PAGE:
Julia Morgan blazed a trail for women architects — the first to successfully challenge the male-dominated profession
French eyebrows raised, tongues clicked and wagged. A woman had applied to attend the very masculine 250-year-old French bastion, and the masters at the Ecole de Beaux-Arts told her she was not welcome. The field of architecture was no place for a woman, they politely informed her. This was the second time. They turned her away in 1897, and now she was back.
On Nov. 9, 1898, Oakland High School and University of California graduate Julia Morgan [Wikipedia article] passed their examination, ranking 13th out of 392 candidates. She became the first woman admitted to the prestigious French architectural school. Benjamin Chaussemiche, the official architect for the city of Paris, was certainly impressed; he opened his atelier to her. Three years later, Morgan became the first female Ecole de Beaux-Arts graduate. After graduation, she stayed in Paris another year and worked for Chaussemiche; under his aegis, Morgan designed Harriet Fearing’s residence in Fontainebleau.
In 1902 Morgan returned to the Bay Area to work for University of California, Berkeley architect John Galen Howard. She worked on projects such as the Hearst Mining Building and the Greek Theater. While there, she found a kindred spirit in Ira Wilson Hoover.
According to John Edward Powell, Hoover was an Ohio native who completed his early schooling in Toledo, where he learned furniture design and drafting. He graduated from the University of Pennsylvania’s School of Architecture in 1900.
The following year he was awarded the John Sewardson Memorial Traveling Scholarship in Architecture, which he used to study at the American Academy in Rome. The Eighteenth Annual Exhibition of the Architectural League of New York had exhibited his work, “Musee de Cluny,” in 1903.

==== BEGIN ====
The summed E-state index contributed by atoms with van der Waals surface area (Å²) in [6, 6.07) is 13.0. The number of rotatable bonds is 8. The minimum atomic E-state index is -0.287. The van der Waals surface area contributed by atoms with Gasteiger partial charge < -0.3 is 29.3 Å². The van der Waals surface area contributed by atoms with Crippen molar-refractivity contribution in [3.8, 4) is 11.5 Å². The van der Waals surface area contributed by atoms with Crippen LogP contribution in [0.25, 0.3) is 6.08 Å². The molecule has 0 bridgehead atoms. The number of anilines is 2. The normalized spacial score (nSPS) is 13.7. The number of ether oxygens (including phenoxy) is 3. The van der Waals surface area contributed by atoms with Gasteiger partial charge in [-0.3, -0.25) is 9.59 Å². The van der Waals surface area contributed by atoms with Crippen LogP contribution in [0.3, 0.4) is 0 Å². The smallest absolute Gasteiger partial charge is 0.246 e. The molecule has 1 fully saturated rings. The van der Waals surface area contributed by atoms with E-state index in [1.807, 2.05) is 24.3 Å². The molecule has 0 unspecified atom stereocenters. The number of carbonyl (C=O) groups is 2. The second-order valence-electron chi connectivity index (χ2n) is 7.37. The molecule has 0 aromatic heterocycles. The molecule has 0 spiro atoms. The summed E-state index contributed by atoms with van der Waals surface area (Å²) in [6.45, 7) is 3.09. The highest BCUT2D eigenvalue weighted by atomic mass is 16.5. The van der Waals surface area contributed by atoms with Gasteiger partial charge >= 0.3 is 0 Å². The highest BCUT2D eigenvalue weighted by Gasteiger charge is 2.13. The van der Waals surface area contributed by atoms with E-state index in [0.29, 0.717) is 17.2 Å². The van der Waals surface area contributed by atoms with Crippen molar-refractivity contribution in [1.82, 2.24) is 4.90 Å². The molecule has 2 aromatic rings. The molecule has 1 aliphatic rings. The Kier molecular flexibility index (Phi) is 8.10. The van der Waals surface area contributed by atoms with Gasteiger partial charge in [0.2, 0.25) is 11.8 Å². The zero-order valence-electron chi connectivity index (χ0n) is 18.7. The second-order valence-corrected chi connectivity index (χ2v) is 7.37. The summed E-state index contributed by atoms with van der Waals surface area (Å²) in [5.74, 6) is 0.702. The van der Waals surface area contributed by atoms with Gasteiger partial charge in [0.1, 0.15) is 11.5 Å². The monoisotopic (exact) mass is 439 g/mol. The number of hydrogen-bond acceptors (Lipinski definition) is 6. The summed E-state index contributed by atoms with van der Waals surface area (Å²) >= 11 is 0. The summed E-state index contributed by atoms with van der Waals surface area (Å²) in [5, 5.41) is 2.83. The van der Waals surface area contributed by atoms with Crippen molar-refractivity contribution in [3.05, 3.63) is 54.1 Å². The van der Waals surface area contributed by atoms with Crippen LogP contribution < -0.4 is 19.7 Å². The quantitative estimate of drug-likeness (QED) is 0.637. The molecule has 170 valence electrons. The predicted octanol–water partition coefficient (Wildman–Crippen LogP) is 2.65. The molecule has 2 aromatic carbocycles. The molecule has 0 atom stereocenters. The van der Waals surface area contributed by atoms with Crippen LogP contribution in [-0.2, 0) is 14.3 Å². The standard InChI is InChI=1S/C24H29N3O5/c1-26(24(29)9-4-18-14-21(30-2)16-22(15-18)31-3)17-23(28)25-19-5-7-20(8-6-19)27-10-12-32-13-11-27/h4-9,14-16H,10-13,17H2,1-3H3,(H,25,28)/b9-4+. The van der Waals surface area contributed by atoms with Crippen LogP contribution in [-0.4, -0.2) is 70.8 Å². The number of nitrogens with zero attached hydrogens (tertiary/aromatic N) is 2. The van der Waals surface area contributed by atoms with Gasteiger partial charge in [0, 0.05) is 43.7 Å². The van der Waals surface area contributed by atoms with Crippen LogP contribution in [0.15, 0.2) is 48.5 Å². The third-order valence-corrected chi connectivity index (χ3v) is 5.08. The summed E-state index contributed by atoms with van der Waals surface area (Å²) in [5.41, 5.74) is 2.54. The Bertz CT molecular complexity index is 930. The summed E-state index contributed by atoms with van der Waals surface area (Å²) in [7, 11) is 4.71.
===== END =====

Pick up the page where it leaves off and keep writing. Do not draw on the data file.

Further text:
By 1904 Morgan had opened her own office in San Francisco. That same year she designed the handsome Mission Revival bell tower on the Mills College campus. When the 1906 earthquake destroyed her offices, she moved her practice to Oakland and formed a partnership with Hoover.
The new firm, Morgan & Hoover, designed the Carnegie Library at Mills College and St. John’s Presbyterian Church in Berkeley. The firm also oversaw the structural renovation of San Francisco’s Fairmont Hotel, which the 1906 earthquake had rendered uninhabitable.
In 1909, Morgan & Hoover inked two commissions for homes in Alameda. They designed the first, a Bay Street home for George and Lucy Walker, in the Tudor Revival style. Census records tell us that George Walker was an investment banker. The Walkers paid the architects and builders the handsome sum of $9,755 for their home.
Morgan & Hoover’s second design is on Dayton Avenue. Alameda Museum curator emeritus George Gunn describes it as a “pseudo-English country residence.” Morgan and Hoover designed this home for Caroline and Louis Wineman, who paid a more modest $3,827 for their home. The 1910 census lists Louis as the secretary for an insurance company and shows the couple living in the home with sons Louis Jr. and Will. Morgan and Hoover worked with the construction firm Leard & Gates to build the Dayton Avenue home.
Self-Guided Walking Tour
In total, Julia Morgan had a hand in designing seven homes in Alameda. Saturday’s walking tour of Victorian-era architecture of the Gold Coast will include several her designs. Tickets are still available, please click the link to join us.
If you’d prefer, you can take this self-guided tour to see all seven of her designs in Alameda.
›› Start at Franklin Park at Paru Street and San Antonio Avenue.